An investigational agent may allow some patients with metastatic thyroid cancer to overcome resistance to radioiodine, according to a new report from researchers at Memorial Sloan-Kettering Cancer Center in New York.
The product, selumetinib (under development by AstraZeneca) is being investigated in a number of different cancer types.
In this study, it was investigated in 20 patients with thyroid cancer who had been treated with radioiodine, but who had become resistant to the treatment.
Selumetinib increased the uptake of iodine-124 in 12 of the 20 patients included in the study, with 8 reaching the dosimetry threshold for radioiodine therapy. Within this subgroup, 5 experienced a confirmed partial response and 3 had stable disease, and all 8 patients showed declines in serum thyroglobulin levels (mean reduction, 89%; P = .004).
The results are published in the February 14 issue of the New England Journal of Medicine.
Mainstay of Treatment
Radioiodine (iodine-131) is a mainstay of therapy for patients with metastatic thyroid cancer of follicular origin, but many have tumors that do not concentrate iodine. This results in radioiodine resistance and a poor prognosis. "There has been about 20 years of effort trying to overcome radioiodine resistance in metastatic thyroid cancers, but none have been successful," said senior author James A Fagin, MD, endocrinology service chief at Memorial Sloan-Kettering.
"This study is based on observations that we made in the lab, which showed that the different oncogenic events associated with thyroid cancer, that activate MAPK signaling, are directly responsible for decreasing the ability of the thyroid cancer cells to trap iodine," he said in an interview with Medscape Medical News. "So if we can block that particular pathway with drugs like selumetinib, you can alter that process."
The second important part of the study, he said, is use of technology for precise quantification of iodine uptake before and after selumetinib treatment in individual metastatic lesions (lesional dosimetry). In this study, the researchers used serial iodine-124 positron-emission tomography (PET)-computed tomography (CT) rather than traditional whole-body iodine-131 scintigraphy.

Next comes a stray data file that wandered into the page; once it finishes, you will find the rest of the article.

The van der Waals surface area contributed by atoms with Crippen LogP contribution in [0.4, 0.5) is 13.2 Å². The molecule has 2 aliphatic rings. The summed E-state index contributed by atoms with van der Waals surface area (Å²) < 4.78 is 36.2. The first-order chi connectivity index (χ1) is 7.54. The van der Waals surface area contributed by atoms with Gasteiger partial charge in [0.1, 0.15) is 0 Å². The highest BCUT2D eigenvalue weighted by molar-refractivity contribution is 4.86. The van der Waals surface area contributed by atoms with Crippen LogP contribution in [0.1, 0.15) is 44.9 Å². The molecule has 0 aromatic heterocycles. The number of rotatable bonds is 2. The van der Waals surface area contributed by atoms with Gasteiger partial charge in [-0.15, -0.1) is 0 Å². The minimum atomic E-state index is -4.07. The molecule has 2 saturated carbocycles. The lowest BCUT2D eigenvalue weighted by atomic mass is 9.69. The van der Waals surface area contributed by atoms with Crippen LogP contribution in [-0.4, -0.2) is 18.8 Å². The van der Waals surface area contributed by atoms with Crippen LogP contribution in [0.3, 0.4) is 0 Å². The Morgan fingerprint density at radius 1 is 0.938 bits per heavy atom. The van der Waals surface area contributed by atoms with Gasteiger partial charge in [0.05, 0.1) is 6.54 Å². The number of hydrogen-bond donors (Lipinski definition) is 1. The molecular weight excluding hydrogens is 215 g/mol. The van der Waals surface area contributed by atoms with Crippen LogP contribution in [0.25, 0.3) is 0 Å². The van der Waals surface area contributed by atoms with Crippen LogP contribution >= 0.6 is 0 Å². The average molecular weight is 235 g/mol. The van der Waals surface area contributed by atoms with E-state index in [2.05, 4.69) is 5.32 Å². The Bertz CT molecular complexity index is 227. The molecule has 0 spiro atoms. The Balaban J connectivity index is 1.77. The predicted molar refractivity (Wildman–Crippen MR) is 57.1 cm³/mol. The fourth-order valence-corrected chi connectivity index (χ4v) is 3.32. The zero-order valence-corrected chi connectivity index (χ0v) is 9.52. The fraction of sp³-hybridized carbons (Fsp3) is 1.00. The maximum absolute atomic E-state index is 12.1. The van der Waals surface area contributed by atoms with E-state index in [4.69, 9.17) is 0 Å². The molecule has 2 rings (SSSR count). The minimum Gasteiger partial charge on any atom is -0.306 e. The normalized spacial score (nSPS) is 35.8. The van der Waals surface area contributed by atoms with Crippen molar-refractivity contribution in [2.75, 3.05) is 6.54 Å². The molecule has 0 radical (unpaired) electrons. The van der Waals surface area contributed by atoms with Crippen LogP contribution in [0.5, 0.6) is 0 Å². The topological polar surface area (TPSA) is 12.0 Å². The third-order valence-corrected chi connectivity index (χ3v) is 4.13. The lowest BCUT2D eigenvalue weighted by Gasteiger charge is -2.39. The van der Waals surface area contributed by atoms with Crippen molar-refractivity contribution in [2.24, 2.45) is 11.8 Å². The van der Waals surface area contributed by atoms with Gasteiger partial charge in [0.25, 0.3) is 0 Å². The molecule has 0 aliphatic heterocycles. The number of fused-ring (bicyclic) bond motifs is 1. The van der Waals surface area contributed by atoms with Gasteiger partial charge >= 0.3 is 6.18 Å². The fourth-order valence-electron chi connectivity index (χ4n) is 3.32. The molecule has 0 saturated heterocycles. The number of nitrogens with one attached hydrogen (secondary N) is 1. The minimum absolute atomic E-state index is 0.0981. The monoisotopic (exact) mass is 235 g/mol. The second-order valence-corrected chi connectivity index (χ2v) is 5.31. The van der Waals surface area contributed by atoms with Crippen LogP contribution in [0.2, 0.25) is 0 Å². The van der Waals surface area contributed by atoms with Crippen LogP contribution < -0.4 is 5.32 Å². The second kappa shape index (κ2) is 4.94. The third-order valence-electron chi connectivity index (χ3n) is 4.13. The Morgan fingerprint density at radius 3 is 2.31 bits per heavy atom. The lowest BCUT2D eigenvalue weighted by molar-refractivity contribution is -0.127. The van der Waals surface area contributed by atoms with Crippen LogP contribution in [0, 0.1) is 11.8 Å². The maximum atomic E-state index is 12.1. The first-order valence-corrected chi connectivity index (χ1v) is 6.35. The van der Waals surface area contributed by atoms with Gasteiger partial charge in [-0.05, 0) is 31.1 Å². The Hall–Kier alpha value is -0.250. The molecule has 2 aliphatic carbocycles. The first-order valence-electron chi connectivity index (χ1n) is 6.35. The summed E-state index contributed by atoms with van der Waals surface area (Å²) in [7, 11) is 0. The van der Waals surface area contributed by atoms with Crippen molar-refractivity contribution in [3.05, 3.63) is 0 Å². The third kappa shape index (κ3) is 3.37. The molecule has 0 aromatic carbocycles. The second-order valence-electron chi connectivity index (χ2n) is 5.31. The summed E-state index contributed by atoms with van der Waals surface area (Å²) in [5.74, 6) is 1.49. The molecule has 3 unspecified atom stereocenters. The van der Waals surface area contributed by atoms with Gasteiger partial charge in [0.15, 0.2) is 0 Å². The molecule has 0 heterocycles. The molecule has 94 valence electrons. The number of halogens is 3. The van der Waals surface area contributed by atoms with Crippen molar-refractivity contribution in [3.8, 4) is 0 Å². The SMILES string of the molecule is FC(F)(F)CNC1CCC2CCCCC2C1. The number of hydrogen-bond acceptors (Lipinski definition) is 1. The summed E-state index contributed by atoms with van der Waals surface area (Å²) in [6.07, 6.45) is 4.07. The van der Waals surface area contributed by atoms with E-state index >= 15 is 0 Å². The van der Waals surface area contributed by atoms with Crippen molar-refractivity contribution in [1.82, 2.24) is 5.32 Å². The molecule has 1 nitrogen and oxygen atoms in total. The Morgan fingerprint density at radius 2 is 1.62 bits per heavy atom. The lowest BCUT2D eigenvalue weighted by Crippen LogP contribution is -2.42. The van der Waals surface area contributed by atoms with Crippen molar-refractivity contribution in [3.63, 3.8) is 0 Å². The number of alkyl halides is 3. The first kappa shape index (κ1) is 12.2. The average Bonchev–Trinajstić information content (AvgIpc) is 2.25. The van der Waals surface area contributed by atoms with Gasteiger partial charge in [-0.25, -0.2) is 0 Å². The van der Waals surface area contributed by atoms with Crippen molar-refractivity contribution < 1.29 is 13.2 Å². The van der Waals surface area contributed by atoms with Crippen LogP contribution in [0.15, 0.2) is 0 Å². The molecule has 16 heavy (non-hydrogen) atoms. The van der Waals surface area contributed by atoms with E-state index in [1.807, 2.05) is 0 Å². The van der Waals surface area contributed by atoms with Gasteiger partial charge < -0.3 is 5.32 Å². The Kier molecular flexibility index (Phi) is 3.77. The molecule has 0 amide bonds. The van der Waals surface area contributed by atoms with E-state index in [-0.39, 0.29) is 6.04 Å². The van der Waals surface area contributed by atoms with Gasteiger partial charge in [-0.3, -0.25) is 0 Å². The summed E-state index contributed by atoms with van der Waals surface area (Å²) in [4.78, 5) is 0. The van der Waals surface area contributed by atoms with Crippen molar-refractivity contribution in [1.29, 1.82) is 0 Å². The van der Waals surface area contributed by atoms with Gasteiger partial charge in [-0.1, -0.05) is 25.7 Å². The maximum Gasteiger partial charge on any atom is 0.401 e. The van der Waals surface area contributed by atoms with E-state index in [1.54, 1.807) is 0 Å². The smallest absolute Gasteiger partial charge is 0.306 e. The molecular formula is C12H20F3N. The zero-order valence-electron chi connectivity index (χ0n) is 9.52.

"We really proved in a convincing way that when you pretreat patients with selumetinib, we could see true measurable quantitative differences in the metastatic lesions before and after treatment," Dr. Fagin explained.
"The final point that really makes this an important study is that we were able to predict the amount of radiation that each tumor deposit would receive by using this quantitative dosimetry approach," he added. "We set a threshold and we were only going to treat patients with a therapeutic dose if they met that threshold, and all patients who met that had a good clinical response."
In this study, Dr. Fagin and colleagues sought to determine if treatment with selumetinib could reverse radioiodine resistance in patients with metastatic thyroid cancer.
A total of 20 patients were referred to the study between August 2010 and December 2011 and were available for evaluation. Within this cohort, 5 patients (25%) had classic papillary thyroid cancer, 8 (40%) had tall-cell-variant papillary thyroid cancer, and 7 (35%) had poorly differentiated carcinoma.
After following a low-iodine diet for 5 days, patients underwent a thyrotropin alfa-stimulated iodine-124 PET-CT study and then received selumetinib at a dose of 75 mg given orally twice daily for 4 weeks. At 4 weeks, patients underwent a second iodine-124 PET-CT study, and discontinued the study if the second scan showed no increase in iodine uptake to a prespecified dosimetry threshold (predicted to be 2000 cGy or greater).
Patients continued to receive selumetinib and a low-iodine diet if the dosimetry threshold was met, and thyrotropin alfa-stimulated whole-body and blood dosimetry studies were performed to determine the maximum tolerable activity. When the maximum tolerable activity was determined, a therapeutic dose of iodine-131 was administered after stimulation with thyrotropin alfa. Selumetinib was then continued until 2 days after ingestion of therapeutic iodine-131.
There were 12 patients (60%) who had iodine-124 uptake that was new, increased, or both after treatment with selumetinib.
In 8 patients (40%), the second iodine-124 PET scan indicated that the absorbed radiation dose in the lesion would equal or exceed 2000 cGy with 300 mCi of radioiodine or less, and continued to receive selumetinib and therapeutic radioiodine.
All adverse events that could be attributed to selumetinib were grade 1 or 2, and this was consistent with events reported in larger studies, the researchers comment. One patient received a diagnosis of myelodysplastic syndrome more than 51 weeks after radioiodine treatment, which eventually progressed to acute leukemia.
"There is going to be an international, multicenter phase III clinical trial of selumetinib that Memorial Sloan-Kettering will be leading," Dr. Fagin said. "We will hopefully begin enrolling later this year, and will include patients at an earlier stage of the disease."
This study was conducted in patients with metastatic disease, but the upcoming trial will be a cohort of patients who have undergone a total thyroidectomy and are considered to be at high risk. "We know that this population doesn't respond well to radioactive iodine," he said. "Our goal is to use selumetinib as an adjuvant therapy, and send more patients into remission and hopefully cure them."
The study was supported by grants from the American Thyroid Association, The Society of Memorial Sloan-Kettering Cancer Center, the National Institutes of Health, AstraZeneca, and Genzyme.
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